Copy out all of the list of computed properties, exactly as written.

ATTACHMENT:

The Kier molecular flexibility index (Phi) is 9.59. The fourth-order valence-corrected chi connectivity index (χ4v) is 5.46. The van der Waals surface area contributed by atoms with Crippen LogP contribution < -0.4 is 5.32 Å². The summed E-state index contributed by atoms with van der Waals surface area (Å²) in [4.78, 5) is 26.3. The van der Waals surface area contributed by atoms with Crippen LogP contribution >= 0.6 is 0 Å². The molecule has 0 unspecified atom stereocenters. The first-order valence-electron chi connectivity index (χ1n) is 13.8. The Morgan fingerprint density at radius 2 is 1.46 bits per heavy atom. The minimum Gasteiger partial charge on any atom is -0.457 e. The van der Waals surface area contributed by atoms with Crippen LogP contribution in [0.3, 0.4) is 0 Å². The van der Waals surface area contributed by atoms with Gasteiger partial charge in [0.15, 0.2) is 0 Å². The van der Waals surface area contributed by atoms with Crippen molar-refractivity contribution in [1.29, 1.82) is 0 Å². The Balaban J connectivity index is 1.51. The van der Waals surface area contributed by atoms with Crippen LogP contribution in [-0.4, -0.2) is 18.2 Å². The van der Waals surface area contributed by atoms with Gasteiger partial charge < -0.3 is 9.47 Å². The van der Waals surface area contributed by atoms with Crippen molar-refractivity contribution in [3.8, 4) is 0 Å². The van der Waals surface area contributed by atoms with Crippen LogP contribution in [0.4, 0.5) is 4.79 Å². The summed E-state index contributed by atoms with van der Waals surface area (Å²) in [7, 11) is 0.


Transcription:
The Kier molecular flexibility index (Phi) is 9.59. The fourth-order valence-corrected chi connectivity index (χ4v) is 5.46. The van der Waals surface area contributed by atoms with Crippen LogP contribution < -0.4 is 5.32 Å². The summed E-state index contributed by atoms with van der Waals surface area (Å²) in [4.78, 5) is 26.3. The van der Waals surface area contributed by atoms with Crippen LogP contribution >= 0.6 is 0 Å². The molecule has 0 unspecified atom stereocenters. The first-order valence-electron chi connectivity index (χ1n) is 13.8. The Morgan fingerprint density at radius 2 is 1.46 bits per heavy atom. The minimum Gasteiger partial charge on any atom is -0.457 e. The van der Waals surface area contributed by atoms with Crippen LogP contribution in [0.3, 0.4) is 0 Å². The van der Waals surface area contributed by atoms with Gasteiger partial charge in [0.15, 0.2) is 0 Å². The van der Waals surface area contributed by atoms with Crippen molar-refractivity contribution in [1.29, 1.82) is 0 Å². The Balaban J connectivity index is 1.51. The van der Waals surface area contributed by atoms with Crippen LogP contribution in [-0.4, -0.2) is 18.2 Å². The van der Waals surface area contributed by atoms with Gasteiger partial charge < -0.3 is 9.47 Å². The van der Waals surface area contributed by atoms with Crippen molar-refractivity contribution in [3.8, 4) is 0 Å². The van der Waals surface area contributed by atoms with Crippen LogP contribution in [0.4, 0.5) is 4.79 Å². The summed E-state index contributed by atoms with van der Waals surface area (Å²) in [7, 11) is 0.